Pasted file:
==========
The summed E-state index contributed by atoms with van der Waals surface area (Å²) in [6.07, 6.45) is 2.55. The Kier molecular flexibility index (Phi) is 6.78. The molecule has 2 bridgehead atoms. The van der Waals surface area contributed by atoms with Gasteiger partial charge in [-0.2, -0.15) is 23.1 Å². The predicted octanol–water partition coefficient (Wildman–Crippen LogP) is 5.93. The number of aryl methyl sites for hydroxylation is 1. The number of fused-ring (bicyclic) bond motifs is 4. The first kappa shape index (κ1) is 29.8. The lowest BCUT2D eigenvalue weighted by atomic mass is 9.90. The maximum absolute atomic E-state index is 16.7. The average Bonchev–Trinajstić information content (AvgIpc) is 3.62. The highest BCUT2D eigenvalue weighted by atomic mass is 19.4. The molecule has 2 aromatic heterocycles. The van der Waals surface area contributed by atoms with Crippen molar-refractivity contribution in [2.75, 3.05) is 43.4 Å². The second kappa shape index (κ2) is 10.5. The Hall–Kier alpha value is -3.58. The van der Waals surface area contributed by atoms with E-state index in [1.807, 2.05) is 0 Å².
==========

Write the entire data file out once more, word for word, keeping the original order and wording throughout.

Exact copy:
The summed E-state index contributed by atoms with van der Waals surface area (Å²) in [6.07, 6.45) is 2.55. The Kier molecular flexibility index (Phi) is 6.78. The molecule has 2 bridgehead atoms. The van der Waals surface area contributed by atoms with Gasteiger partial charge in [-0.2, -0.15) is 23.1 Å². The predicted octanol–water partition coefficient (Wildman–Crippen LogP) is 5.93. The number of aryl methyl sites for hydroxylation is 1. The number of fused-ring (bicyclic) bond motifs is 4. The first kappa shape index (κ1) is 29.8. The lowest BCUT2D eigenvalue weighted by atomic mass is 9.90. The maximum absolute atomic E-state index is 16.7. The average Bonchev–Trinajstić information content (AvgIpc) is 3.62. The highest BCUT2D eigenvalue weighted by atomic mass is 19.4. The molecule has 2 aromatic heterocycles. The van der Waals surface area contributed by atoms with Crippen molar-refractivity contribution in [2.75, 3.05) is 43.4 Å². The second kappa shape index (κ2) is 10.5. The Hall–Kier alpha value is -3.58. The van der Waals surface area contributed by atoms with E-state index in [1.807, 2.05) is 0 Å².